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urban land use 1

overpopulation denial cartoon

15 thoughts on “This Page Has Moved >>>

  1. Pingback: By Respect Silence: Why “Saving the Planet” is a Misleading, Lost Cause – un-Denial

  2. Brian Sanderson

    Well, this is one of those rare occasions when I just have to absolutely agree. I would say just two things: (1) Continued population growth causes human poverty. (2) Aggressive war can be expected when an affluent nation, with growing population, perceives future shortages.

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    1. Respect Silence Post author

      Of course I agree with your points also. One of the toughest tasks is explaining to people that it’s wise to be pessimistic when the evidence warrants it. Most are too afraid to seem like downers, so they stick with optimistic narratives and don’t learn from history. They lack moral courage, e.g. the “bystander effect.”

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  3. Jacob

    This could be a less wordy version of the Dark Mountain Manifesto and lots of people have concluded the same things independently. Heck, it was known by the 1800’s that man was runaway train.

    Liked by 1 person

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  4. Kirk Hall

    An excellent article. You might to join a facebook group called “Join the Degrowth Revolution (JTDR)” or if you just want to see what it’s about without joining then try the FB page “Degrowth – it’s urgent?

    Liked by 1 person

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  5. Pingback: Why “Saving the Planet” is a Misleading, Lost Cause | Damn the Matrix

  6. glen osborne

    wow, finally commentators that stick to the article. This article seems to sum up the physical reality ” on the ground ” fairly well. Could there be a reason for the path traveled? Are we also not children of the universe? Personally I think that we could have overcome greed and avarice, but it looks like we have passed the tipping point of ignorance.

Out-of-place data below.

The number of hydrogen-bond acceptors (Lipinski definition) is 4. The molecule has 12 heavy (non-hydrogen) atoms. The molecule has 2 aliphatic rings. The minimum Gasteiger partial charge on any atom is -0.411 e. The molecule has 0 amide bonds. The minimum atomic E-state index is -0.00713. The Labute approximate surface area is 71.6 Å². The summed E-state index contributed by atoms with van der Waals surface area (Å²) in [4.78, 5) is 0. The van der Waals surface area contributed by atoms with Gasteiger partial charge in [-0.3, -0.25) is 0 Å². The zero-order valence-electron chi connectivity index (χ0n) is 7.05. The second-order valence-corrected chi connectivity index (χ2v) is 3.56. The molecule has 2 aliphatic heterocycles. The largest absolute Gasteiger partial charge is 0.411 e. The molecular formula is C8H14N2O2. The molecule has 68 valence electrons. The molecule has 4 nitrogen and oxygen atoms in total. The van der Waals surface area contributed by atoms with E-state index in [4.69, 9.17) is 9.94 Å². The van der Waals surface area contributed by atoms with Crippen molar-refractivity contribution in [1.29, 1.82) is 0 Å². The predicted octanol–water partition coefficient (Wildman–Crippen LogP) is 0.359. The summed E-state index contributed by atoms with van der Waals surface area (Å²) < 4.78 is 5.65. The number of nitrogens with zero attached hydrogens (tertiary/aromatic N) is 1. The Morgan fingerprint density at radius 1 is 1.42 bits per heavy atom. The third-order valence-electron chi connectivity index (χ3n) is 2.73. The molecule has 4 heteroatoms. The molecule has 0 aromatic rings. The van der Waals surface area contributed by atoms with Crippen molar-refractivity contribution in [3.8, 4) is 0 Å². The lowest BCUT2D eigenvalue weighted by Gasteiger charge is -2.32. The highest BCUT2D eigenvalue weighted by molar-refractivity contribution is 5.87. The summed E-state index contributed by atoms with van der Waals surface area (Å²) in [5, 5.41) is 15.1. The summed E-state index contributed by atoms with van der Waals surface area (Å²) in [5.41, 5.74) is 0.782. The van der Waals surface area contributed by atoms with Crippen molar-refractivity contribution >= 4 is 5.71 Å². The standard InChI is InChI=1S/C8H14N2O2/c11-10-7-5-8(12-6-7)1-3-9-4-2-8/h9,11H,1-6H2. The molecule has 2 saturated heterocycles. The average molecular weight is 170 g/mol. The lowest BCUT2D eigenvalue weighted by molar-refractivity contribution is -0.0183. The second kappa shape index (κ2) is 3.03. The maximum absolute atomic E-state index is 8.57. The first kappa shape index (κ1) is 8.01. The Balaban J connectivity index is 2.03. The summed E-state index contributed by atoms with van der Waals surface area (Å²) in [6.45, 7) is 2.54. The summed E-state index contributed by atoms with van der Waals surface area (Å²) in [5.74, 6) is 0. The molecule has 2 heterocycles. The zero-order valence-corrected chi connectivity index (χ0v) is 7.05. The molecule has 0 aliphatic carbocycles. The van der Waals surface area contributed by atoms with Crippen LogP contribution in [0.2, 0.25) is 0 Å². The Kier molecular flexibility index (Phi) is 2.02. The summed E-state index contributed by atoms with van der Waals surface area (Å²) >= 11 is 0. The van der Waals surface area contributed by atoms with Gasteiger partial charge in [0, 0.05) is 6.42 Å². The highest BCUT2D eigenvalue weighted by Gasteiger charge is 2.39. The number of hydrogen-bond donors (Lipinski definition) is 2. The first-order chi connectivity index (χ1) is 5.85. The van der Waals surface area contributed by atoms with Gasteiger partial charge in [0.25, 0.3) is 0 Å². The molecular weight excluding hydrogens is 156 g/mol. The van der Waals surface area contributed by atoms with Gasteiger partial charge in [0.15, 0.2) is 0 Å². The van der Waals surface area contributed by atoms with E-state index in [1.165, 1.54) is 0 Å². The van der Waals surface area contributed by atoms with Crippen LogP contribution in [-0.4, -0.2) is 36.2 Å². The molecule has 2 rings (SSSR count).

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  7. Jim W.

    It’s refreshing to read something so bluntly truthful…thanks for the clarity and honesty. There’s that famous line uttered by Jack Nicholson in A Few Good Men “You can’t handle the truth!” which sadly describes the mental/emotional state of at least 99% of humans. I think it was Krishnamurti who said something to the effect of “There’s ample evidence that humans are a dangerously insane species”. Perhaps we should rename our species Homo Unsapiens! As one commenter noted, our trajectory has been known by a handful of critical thinkers since the 19th century which brings to mind my favorite quote from that noted optimist Franz Kafka: “There’s plenty of hope. Just not for us.”

    Liked by 1 person

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    1. Respect Silence Post author

      As you must know, blogs like this represent a small fraction of public thought and it’s not likely to change until the next resource price shock happens. From other species’ point of view, economic recessions are the only real reprieve from destruction. A politician or business leader who mentions that will be shunned as a pessimist.

      But when over-hyped U.S. shale oil & gas production plays out, we could have a final reality-check and living small may become permanently popular. Predicting the year it will happen can spoil reputations (e.g. Jeff Rubin) but pre-2030 is a good guess. It will probably happen with minimal warning and be analyzed in detail afterward.